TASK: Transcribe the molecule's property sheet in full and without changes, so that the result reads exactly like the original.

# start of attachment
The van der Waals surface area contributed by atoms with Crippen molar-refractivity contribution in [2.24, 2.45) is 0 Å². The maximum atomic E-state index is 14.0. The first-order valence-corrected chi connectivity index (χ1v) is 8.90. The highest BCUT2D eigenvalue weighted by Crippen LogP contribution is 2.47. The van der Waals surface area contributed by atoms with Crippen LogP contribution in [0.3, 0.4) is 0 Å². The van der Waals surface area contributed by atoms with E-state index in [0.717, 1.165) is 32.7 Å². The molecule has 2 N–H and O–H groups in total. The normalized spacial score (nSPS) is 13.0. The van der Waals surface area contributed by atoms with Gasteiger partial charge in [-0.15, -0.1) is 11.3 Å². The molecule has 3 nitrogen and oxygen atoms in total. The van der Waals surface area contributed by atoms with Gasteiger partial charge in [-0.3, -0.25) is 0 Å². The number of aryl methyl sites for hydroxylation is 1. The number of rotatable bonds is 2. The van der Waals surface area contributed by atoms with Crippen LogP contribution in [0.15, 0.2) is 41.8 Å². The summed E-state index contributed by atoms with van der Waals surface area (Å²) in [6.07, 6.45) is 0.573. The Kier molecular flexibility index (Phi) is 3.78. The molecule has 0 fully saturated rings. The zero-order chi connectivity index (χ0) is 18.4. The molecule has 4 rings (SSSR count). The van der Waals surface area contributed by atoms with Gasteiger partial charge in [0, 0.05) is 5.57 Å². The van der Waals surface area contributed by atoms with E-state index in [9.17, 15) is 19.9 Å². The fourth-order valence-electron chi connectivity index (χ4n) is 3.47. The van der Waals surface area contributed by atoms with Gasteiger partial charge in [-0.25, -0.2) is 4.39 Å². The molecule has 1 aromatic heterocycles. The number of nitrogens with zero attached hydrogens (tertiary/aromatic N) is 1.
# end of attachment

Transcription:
The van der Waals surface area contributed by atoms with Crippen molar-refractivity contribution in [2.24, 2.45) is 0 Å². The maximum atomic E-state index is 14.0. The first-order valence-corrected chi connectivity index (χ1v) is 8.90. The highest BCUT2D eigenvalue weighted by Crippen LogP contribution is 2.47. The van der Waals surface area contributed by atoms with Crippen LogP contribution in [0.3, 0.4) is 0 Å². The van der Waals surface area contributed by atoms with E-state index in [0.717, 1.165) is 32.7 Å². The molecule has 2 N–H and O–H groups in total. The normalized spacial score (nSPS) is 13.0. The van der Waals surface area contributed by atoms with Gasteiger partial charge in [-0.15, -0.1) is 11.3 Å². The molecule has 3 nitrogen and oxygen atoms in total. The van der Waals surface area contributed by atoms with Gasteiger partial charge in [-0.3, -0.25) is 0 Å². The number of aryl methyl sites for hydroxylation is 1. The number of rotatable bonds is 2. The van der Waals surface area contributed by atoms with Crippen LogP contribution in [0.15, 0.2) is 41.8 Å². The summed E-state index contributed by atoms with van der Waals surface area (Å²) in [6.07, 6.45) is 0.573. The Kier molecular flexibility index (Phi) is 3.78. The molecule has 0 fully saturated rings. The zero-order chi connectivity index (χ0) is 18.4. The molecule has 4 rings (SSSR count). The van der Waals surface area contributed by atoms with Gasteiger partial charge in [0, 0.05) is 5.57 Å². The van der Waals surface area contributed by atoms with E-state index in [9.17, 15) is 19.9 Å². The fourth-order valence-electron chi connectivity index (χ4n) is 3.47. The van der Waals surface area contributed by atoms with Gasteiger partial charge in [-0.25, -0.2) is 4.39 Å². The molecule has 1 aromatic heterocycles. The number of nitrogens with zero attached hydrogens (tertiary/aromatic N) is 1.